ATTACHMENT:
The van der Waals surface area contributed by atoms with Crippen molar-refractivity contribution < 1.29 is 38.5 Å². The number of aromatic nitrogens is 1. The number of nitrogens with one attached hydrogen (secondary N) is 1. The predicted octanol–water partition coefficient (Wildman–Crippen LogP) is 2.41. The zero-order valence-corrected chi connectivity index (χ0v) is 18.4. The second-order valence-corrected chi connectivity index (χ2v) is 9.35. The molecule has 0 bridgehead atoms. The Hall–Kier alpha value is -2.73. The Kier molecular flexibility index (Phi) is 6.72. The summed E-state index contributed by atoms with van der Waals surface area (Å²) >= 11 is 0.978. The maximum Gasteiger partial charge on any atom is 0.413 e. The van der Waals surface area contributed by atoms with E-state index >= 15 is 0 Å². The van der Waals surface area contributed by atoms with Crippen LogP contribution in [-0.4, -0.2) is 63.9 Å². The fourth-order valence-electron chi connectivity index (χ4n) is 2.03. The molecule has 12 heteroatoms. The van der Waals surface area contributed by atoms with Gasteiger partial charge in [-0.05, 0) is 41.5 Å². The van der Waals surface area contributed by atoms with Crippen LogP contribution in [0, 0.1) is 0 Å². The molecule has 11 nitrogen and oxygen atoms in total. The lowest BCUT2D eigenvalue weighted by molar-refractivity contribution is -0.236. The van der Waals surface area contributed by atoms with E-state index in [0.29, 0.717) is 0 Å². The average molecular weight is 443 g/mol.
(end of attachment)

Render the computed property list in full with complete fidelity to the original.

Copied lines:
The van der Waals surface area contributed by atoms with Crippen molar-refractivity contribution < 1.29 is 38.5 Å². The number of aromatic nitrogens is 1. The number of nitrogens with one attached hydrogen (secondary N) is 1. The predicted octanol–water partition coefficient (Wildman–Crippen LogP) is 2.41. The zero-order valence-corrected chi connectivity index (χ0v) is 18.4. The second-order valence-corrected chi connectivity index (χ2v) is 9.35. The molecule has 0 bridgehead atoms. The Hall–Kier alpha value is -2.73. The Kier molecular flexibility index (Phi) is 6.72. The summed E-state index contributed by atoms with van der Waals surface area (Å²) >= 11 is 0.978. The maximum Gasteiger partial charge on any atom is 0.413 e. The van der Waals surface area contributed by atoms with E-state index >= 15 is 0 Å². The van der Waals surface area contributed by atoms with Crippen LogP contribution in [-0.4, -0.2) is 63.9 Å². The fourth-order valence-electron chi connectivity index (χ4n) is 2.03. The molecule has 12 heteroatoms. The van der Waals surface area contributed by atoms with Gasteiger partial charge in [-0.05, 0) is 41.5 Å². The van der Waals surface area contributed by atoms with Crippen LogP contribution in [0, 0.1) is 0 Å². The molecule has 11 nitrogen and oxygen atoms in total. The lowest BCUT2D eigenvalue weighted by molar-refractivity contribution is -0.236. The van der Waals surface area contributed by atoms with E-state index in [0.29, 0.717) is 0 Å². The average molecular weight is 443 g/mol.